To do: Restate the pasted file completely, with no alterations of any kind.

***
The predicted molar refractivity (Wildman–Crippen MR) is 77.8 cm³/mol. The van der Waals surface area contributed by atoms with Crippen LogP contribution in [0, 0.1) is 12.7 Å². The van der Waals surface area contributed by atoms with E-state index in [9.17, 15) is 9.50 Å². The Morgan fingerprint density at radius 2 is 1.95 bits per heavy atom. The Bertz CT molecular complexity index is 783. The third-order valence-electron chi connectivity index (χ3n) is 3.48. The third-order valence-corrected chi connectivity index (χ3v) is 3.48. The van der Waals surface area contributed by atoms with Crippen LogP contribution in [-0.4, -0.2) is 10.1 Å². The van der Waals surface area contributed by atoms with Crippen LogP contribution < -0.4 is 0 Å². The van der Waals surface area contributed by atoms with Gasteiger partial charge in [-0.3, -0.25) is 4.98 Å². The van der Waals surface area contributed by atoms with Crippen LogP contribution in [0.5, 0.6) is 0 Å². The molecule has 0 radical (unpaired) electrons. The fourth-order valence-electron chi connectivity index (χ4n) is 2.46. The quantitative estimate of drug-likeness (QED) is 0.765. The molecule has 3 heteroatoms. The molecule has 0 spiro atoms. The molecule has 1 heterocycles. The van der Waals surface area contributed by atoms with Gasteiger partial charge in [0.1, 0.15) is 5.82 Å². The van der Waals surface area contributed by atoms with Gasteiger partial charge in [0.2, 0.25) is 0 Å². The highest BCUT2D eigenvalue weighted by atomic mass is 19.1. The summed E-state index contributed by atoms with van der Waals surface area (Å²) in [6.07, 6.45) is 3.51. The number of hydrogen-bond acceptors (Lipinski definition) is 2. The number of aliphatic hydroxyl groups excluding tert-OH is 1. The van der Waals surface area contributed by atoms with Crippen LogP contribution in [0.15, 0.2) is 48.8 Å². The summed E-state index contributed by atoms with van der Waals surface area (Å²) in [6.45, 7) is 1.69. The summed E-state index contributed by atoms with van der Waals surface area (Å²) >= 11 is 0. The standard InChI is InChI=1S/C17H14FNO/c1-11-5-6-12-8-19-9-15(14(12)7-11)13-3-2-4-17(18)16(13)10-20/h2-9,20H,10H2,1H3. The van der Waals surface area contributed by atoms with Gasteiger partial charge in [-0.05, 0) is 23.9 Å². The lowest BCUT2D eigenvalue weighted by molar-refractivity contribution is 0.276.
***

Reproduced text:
The predicted molar refractivity (Wildman–Crippen MR) is 77.8 cm³/mol. The van der Waals surface area contributed by atoms with Crippen LogP contribution in [0, 0.1) is 12.7 Å². The van der Waals surface area contributed by atoms with E-state index in [9.17, 15) is 9.50 Å². The Morgan fingerprint density at radius 2 is 1.95 bits per heavy atom. The Bertz CT molecular complexity index is 783. The third-order valence-electron chi connectivity index (χ3n) is 3.48. The third-order valence-corrected chi connectivity index (χ3v) is 3.48. The van der Waals surface area contributed by atoms with Crippen LogP contribution in [-0.4, -0.2) is 10.1 Å². The van der Waals surface area contributed by atoms with Crippen LogP contribution < -0.4 is 0 Å². The van der Waals surface area contributed by atoms with Gasteiger partial charge in [-0.3, -0.25) is 4.98 Å². The van der Waals surface area contributed by atoms with Crippen LogP contribution in [0.5, 0.6) is 0 Å². The molecule has 0 radical (unpaired) electrons. The fourth-order valence-electron chi connectivity index (χ4n) is 2.46. The quantitative estimate of drug-likeness (QED) is 0.765. The molecule has 3 heteroatoms. The molecule has 0 spiro atoms. The molecule has 1 heterocycles. The van der Waals surface area contributed by atoms with Gasteiger partial charge in [0.1, 0.15) is 5.82 Å². The van der Waals surface area contributed by atoms with Gasteiger partial charge in [0.2, 0.25) is 0 Å². The highest BCUT2D eigenvalue weighted by atomic mass is 19.1. The summed E-state index contributed by atoms with van der Waals surface area (Å²) in [6.07, 6.45) is 3.51. The number of hydrogen-bond acceptors (Lipinski definition) is 2. The number of aliphatic hydroxyl groups excluding tert-OH is 1. The van der Waals surface area contributed by atoms with Crippen LogP contribution in [0.15, 0.2) is 48.8 Å². The summed E-state index contributed by atoms with van der Waals surface area (Å²) in [6.45, 7) is 1.69. The summed E-state index contributed by atoms with van der Waals surface area (Å²) >= 11 is 0. The standard InChI is InChI=1S/C17H14FNO/c1-11-5-6-12-8-19-9-15(14(12)7-11)13-3-2-4-17(18)16(13)10-20/h2-9,20H,10H2,1H3. The van der Waals surface area contributed by atoms with Gasteiger partial charge in [-0.05, 0) is 23.9 Å². The lowest BCUT2D eigenvalue weighted by molar-refractivity contribution is 0.276.